There are two primary types of individual retirement accounts; traditional IRAs and Roth IRAs. Each type of account offers significant tax benefits, but there are differences between these accounts as well. One of the most prominent differences is how contributions and withdrawals are taxed. Unlike contributions to a traditional IRA, which are made with pre-tax dollars, contributions to Roth IRAs are made with after-tax dollars. This pays an important role in how withdrawals are taxed.
Funds contributed to either a traditional or Roth individual retirement account may be invested in a wide variety of income producing products, ranging from very conservative bank certificates of deposit to higher risk investments such as stocks, bonds, mutual funds or real estate investment trusts. Any income produced within these IRA accounts is allowed to accrue on a tax deferred basis, which means this income is not subject to current income taxation.
Roth IRAs are funded with after-tax dollars. Since you have already paid income taxes on these funds, you may withdraw them at any time for any reason without generating a taxable event. There are no tax consequences to making a principal withdrawal from an after-tax tax deferred account. You do not have to report this type of withdrawal to the Internal Revenue Service.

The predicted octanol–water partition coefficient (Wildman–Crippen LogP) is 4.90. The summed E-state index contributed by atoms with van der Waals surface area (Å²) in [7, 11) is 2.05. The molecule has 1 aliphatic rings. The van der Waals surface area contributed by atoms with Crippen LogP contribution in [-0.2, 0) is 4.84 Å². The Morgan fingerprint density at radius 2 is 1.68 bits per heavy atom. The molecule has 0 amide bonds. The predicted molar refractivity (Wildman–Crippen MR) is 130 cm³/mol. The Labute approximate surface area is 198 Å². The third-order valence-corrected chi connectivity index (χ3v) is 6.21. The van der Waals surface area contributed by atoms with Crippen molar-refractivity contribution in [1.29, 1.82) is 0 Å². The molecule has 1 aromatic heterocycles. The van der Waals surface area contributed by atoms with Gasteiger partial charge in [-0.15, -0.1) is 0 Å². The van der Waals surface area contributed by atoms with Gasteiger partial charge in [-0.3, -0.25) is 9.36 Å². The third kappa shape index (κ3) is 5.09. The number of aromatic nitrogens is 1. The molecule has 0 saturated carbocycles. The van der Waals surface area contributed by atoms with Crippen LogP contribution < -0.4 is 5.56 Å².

Any income produced from funds contributed into an after-tax Roth IRA grows on a tax deferred basis until it is withdrawn. These earnings must remain in the tax deferred account for at least five years to avoid any tax penalties. You can start taking qualified withdrawals of earnings that have been in your after-tax tax deferred account for at least five years once you reach 59 1/2 years of age. Qualified withdrawals of either principal or earnings are free from federal income taxes and do not need to be reported when you file your federal income tax return.
Funds in an after-tax tax deferred account, such as a Roth IRA, always belong to you and you may withdraw them at any time for any reason. There are significant tax consequences for withdrawing the earnings portion of your account prior to reaching 59 1/2 years of age and the earnings being in the account for at least five years. These withdrawals are non-qualified. The earnings portion of a non-qualified withdrawal will be taxed at your current federal income tax rate, and the Internal Revenue Service will charge you an additional tax penalty of 10 percent of the amount of non-qualified earnings withdrawn. The tax penalty may be waived under certain hardship conditions, but federal income taxes must be paid on all non-qualified withdrawals.
Mike Parker is a full-time writer, publisher and independent businessman. His background includes a career as an investments broker with such NYSE member firms as Edward Jones & Company, AG Edwards & Sons and Dean Witter. He helped launch DiscoverCard as one of the company's first merchant sales reps.